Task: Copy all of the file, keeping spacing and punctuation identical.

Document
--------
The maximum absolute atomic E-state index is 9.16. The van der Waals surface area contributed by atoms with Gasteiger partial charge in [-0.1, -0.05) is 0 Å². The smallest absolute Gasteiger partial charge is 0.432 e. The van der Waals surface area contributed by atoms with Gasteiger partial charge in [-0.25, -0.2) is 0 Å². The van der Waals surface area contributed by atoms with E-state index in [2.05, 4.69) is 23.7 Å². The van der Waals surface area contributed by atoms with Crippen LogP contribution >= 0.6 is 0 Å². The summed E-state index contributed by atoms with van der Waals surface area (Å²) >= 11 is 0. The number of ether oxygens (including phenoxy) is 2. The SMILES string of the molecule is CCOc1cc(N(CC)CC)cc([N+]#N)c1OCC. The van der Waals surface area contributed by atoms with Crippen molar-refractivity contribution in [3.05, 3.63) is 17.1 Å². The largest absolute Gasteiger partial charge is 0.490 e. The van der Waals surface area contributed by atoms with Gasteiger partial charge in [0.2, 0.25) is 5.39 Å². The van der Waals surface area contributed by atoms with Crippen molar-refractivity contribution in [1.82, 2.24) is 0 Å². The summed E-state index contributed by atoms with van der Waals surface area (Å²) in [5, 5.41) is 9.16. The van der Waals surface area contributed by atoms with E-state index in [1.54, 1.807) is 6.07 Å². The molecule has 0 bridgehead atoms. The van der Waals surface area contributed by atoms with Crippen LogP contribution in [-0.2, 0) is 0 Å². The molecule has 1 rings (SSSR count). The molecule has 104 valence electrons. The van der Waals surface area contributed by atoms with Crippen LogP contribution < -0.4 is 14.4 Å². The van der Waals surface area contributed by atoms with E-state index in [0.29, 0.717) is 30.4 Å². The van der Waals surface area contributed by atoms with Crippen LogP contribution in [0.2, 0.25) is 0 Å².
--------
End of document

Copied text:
The maximum absolute atomic E-state index is 9.16. The van der Waals surface area contributed by atoms with Gasteiger partial charge in [-0.1, -0.05) is 0 Å². The smallest absolute Gasteiger partial charge is 0.432 e. The van der Waals surface area contributed by atoms with Gasteiger partial charge in [-0.25, -0.2) is 0 Å². The van der Waals surface area contributed by atoms with E-state index in [2.05, 4.69) is 23.7 Å². The van der Waals surface area contributed by atoms with Crippen LogP contribution >= 0.6 is 0 Å². The summed E-state index contributed by atoms with van der Waals surface area (Å²) >= 11 is 0. The number of ether oxygens (including phenoxy) is 2. The SMILES string of the molecule is CCOc1cc(N(CC)CC)cc([N+]#N)c1OCC. The van der Waals surface area contributed by atoms with Crippen molar-refractivity contribution in [3.05, 3.63) is 17.1 Å². The largest absolute Gasteiger partial charge is 0.490 e. The van der Waals surface area contributed by atoms with Gasteiger partial charge in [0.2, 0.25) is 5.39 Å². The van der Waals surface area contributed by atoms with Crippen molar-refractivity contribution in [1.82, 2.24) is 0 Å². The summed E-state index contributed by atoms with van der Waals surface area (Å²) in [5, 5.41) is 9.16. The van der Waals surface area contributed by atoms with E-state index in [1.54, 1.807) is 6.07 Å². The molecule has 0 bridgehead atoms. The van der Waals surface area contributed by atoms with Crippen LogP contribution in [-0.2, 0) is 0 Å². The molecule has 1 rings (SSSR count). The molecule has 104 valence electrons. The van der Waals surface area contributed by atoms with Crippen LogP contribution < -0.4 is 14.4 Å². The van der Waals surface area contributed by atoms with E-state index in [0.29, 0.717) is 30.4 Å². The van der Waals surface area contributed by atoms with Crippen LogP contribution in [0.2, 0.25) is 0 Å².